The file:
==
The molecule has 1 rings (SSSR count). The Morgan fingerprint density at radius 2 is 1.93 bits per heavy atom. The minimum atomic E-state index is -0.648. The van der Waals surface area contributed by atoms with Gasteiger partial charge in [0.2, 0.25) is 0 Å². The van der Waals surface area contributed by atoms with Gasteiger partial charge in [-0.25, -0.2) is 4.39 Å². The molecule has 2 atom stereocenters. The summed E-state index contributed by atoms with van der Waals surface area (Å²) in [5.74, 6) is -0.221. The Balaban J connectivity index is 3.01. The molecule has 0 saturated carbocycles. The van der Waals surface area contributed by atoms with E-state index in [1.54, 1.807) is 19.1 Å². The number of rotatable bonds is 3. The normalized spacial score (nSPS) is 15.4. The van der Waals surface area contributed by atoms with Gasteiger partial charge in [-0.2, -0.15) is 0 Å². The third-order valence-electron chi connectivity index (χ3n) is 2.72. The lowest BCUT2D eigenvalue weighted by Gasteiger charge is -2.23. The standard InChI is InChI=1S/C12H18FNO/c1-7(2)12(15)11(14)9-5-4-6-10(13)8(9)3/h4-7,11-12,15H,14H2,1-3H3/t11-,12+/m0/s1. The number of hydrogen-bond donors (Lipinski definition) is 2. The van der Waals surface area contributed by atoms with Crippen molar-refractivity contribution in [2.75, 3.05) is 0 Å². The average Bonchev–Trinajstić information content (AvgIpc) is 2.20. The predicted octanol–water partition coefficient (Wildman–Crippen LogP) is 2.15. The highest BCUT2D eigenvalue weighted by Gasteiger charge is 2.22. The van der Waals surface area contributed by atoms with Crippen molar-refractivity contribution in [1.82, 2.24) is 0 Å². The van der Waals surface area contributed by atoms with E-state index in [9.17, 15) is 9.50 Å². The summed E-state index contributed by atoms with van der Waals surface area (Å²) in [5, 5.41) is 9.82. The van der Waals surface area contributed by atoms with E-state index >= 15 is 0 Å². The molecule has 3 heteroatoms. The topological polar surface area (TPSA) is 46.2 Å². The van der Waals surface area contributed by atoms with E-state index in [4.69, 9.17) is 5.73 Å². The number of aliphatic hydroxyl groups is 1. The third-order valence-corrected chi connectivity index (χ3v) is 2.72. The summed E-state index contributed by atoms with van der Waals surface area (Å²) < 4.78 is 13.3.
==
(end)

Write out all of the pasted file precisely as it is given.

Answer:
The molecule has 1 rings (SSSR count). The Morgan fingerprint density at radius 2 is 1.93 bits per heavy atom. The minimum atomic E-state index is -0.648. The van der Waals surface area contributed by atoms with Gasteiger partial charge in [0.2, 0.25) is 0 Å². The van der Waals surface area contributed by atoms with Gasteiger partial charge in [-0.25, -0.2) is 4.39 Å². The molecule has 2 atom stereocenters. The summed E-state index contributed by atoms with van der Waals surface area (Å²) in [5.74, 6) is -0.221. The Balaban J connectivity index is 3.01. The molecule has 0 saturated carbocycles. The van der Waals surface area contributed by atoms with E-state index in [1.54, 1.807) is 19.1 Å². The number of rotatable bonds is 3. The normalized spacial score (nSPS) is 15.4. The van der Waals surface area contributed by atoms with Gasteiger partial charge in [-0.2, -0.15) is 0 Å². The third-order valence-electron chi connectivity index (χ3n) is 2.72. The lowest BCUT2D eigenvalue weighted by Gasteiger charge is -2.23. The standard InChI is InChI=1S/C12H18FNO/c1-7(2)12(15)11(14)9-5-4-6-10(13)8(9)3/h4-7,11-12,15H,14H2,1-3H3/t11-,12+/m0/s1. The number of hydrogen-bond donors (Lipinski definition) is 2. The van der Waals surface area contributed by atoms with Crippen molar-refractivity contribution in [2.75, 3.05) is 0 Å². The average Bonchev–Trinajstić information content (AvgIpc) is 2.20. The predicted octanol–water partition coefficient (Wildman–Crippen LogP) is 2.15. The highest BCUT2D eigenvalue weighted by Gasteiger charge is 2.22. The van der Waals surface area contributed by atoms with Crippen molar-refractivity contribution in [1.82, 2.24) is 0 Å². The van der Waals surface area contributed by atoms with E-state index in [9.17, 15) is 9.50 Å². The summed E-state index contributed by atoms with van der Waals surface area (Å²) in [5, 5.41) is 9.82. The van der Waals surface area contributed by atoms with E-state index >= 15 is 0 Å². The molecule has 3 heteroatoms. The topological polar surface area (TPSA) is 46.2 Å². The van der Waals surface area contributed by atoms with E-state index in [4.69, 9.17) is 5.73 Å². The number of aliphatic hydroxyl groups is 1. The third-order valence-corrected chi connectivity index (χ3v) is 2.72. The summed E-state index contributed by atoms with van der Waals surface area (Å²) < 4.78 is 13.3.